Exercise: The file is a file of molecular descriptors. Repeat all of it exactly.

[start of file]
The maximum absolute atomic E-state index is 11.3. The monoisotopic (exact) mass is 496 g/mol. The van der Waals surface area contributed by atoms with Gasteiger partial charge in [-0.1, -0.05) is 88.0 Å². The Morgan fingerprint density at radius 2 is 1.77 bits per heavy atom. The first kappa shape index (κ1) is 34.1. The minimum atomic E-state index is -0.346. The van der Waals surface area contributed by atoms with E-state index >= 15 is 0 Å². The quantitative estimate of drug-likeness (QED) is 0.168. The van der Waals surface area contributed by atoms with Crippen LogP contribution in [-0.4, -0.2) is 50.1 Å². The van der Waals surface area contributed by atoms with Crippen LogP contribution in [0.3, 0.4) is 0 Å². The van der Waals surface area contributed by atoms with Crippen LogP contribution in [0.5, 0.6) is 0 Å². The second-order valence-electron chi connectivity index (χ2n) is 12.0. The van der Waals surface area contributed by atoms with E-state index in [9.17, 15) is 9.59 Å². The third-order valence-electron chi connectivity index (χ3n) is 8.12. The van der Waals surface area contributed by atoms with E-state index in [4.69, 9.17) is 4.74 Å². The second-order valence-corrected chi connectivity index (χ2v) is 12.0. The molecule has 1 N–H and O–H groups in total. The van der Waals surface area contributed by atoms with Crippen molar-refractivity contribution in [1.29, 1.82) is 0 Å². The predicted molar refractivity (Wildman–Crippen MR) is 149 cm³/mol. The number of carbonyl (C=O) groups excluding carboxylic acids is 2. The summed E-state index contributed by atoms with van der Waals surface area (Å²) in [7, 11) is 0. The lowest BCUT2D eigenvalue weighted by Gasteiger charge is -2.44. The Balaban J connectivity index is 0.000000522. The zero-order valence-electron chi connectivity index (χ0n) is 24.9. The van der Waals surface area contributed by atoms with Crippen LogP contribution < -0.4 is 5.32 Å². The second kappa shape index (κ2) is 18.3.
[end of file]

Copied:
The maximum absolute atomic E-state index is 11.3. The monoisotopic (exact) mass is 496 g/mol. The van der Waals surface area contributed by atoms with Gasteiger partial charge in [-0.1, -0.05) is 88.0 Å². The Morgan fingerprint density at radius 2 is 1.77 bits per heavy atom. The first kappa shape index (κ1) is 34.1. The minimum atomic E-state index is -0.346. The van der Waals surface area contributed by atoms with E-state index >= 15 is 0 Å². The quantitative estimate of drug-likeness (QED) is 0.168. The van der Waals surface area contributed by atoms with Crippen LogP contribution in [-0.4, -0.2) is 50.1 Å². The van der Waals surface area contributed by atoms with Crippen LogP contribution in [0.3, 0.4) is 0 Å². The van der Waals surface area contributed by atoms with Crippen LogP contribution in [0.5, 0.6) is 0 Å². The second-order valence-electron chi connectivity index (χ2n) is 12.0. The van der Waals surface area contributed by atoms with E-state index in [9.17, 15) is 9.59 Å². The third-order valence-electron chi connectivity index (χ3n) is 8.12. The van der Waals surface area contributed by atoms with E-state index in [4.69, 9.17) is 4.74 Å². The second-order valence-corrected chi connectivity index (χ2v) is 12.0. The molecule has 1 N–H and O–H groups in total. The van der Waals surface area contributed by atoms with Crippen molar-refractivity contribution in [1.29, 1.82) is 0 Å². The predicted molar refractivity (Wildman–Crippen MR) is 149 cm³/mol. The number of carbonyl (C=O) groups excluding carboxylic acids is 2. The summed E-state index contributed by atoms with van der Waals surface area (Å²) in [7, 11) is 0. The lowest BCUT2D eigenvalue weighted by Gasteiger charge is -2.44. The Balaban J connectivity index is 0.000000522. The zero-order valence-electron chi connectivity index (χ0n) is 24.9. The van der Waals surface area contributed by atoms with Crippen LogP contribution < -0.4 is 5.32 Å². The second kappa shape index (κ2) is 18.3.